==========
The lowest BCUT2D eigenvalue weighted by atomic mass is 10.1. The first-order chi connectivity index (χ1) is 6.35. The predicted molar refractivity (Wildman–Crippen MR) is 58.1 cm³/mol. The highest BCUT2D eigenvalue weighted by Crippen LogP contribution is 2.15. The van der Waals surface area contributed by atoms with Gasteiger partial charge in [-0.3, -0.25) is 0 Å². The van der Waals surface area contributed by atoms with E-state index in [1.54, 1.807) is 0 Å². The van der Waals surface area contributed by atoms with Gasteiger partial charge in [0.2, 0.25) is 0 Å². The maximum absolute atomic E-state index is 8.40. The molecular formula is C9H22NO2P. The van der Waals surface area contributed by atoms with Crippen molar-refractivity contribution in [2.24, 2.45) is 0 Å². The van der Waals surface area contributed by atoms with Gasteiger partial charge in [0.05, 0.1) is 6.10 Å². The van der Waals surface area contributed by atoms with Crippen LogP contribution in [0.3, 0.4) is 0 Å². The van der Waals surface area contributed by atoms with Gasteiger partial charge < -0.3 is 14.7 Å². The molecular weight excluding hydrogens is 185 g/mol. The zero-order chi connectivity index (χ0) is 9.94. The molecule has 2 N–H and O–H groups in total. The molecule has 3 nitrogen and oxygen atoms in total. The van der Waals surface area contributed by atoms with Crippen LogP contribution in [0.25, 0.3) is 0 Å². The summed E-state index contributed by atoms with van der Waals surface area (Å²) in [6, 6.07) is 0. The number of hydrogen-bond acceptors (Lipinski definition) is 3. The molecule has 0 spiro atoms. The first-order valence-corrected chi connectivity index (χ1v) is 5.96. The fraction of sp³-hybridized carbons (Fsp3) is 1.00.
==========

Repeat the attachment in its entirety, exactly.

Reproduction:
The lowest BCUT2D eigenvalue weighted by atomic mass is 10.1. The first-order chi connectivity index (χ1) is 6.35. The predicted molar refractivity (Wildman–Crippen MR) is 58.1 cm³/mol. The highest BCUT2D eigenvalue weighted by Crippen LogP contribution is 2.15. The van der Waals surface area contributed by atoms with Gasteiger partial charge in [-0.3, -0.25) is 0 Å². The van der Waals surface area contributed by atoms with E-state index in [1.54, 1.807) is 0 Å². The van der Waals surface area contributed by atoms with Gasteiger partial charge in [0.2, 0.25) is 0 Å². The maximum absolute atomic E-state index is 8.40. The molecular formula is C9H22NO2P. The van der Waals surface area contributed by atoms with Crippen molar-refractivity contribution in [2.24, 2.45) is 0 Å². The van der Waals surface area contributed by atoms with Gasteiger partial charge in [0.05, 0.1) is 6.10 Å². The van der Waals surface area contributed by atoms with Crippen LogP contribution in [0.3, 0.4) is 0 Å². The van der Waals surface area contributed by atoms with Gasteiger partial charge < -0.3 is 14.7 Å². The molecular weight excluding hydrogens is 185 g/mol. The zero-order chi connectivity index (χ0) is 9.94. The molecule has 2 N–H and O–H groups in total. The molecule has 3 nitrogen and oxygen atoms in total. The van der Waals surface area contributed by atoms with Crippen LogP contribution in [0.25, 0.3) is 0 Å². The summed E-state index contributed by atoms with van der Waals surface area (Å²) in [6, 6.07) is 0. The number of hydrogen-bond acceptors (Lipinski definition) is 3. The molecule has 0 spiro atoms. The first-order valence-corrected chi connectivity index (χ1v) is 5.96. The fraction of sp³-hybridized carbons (Fsp3) is 1.00.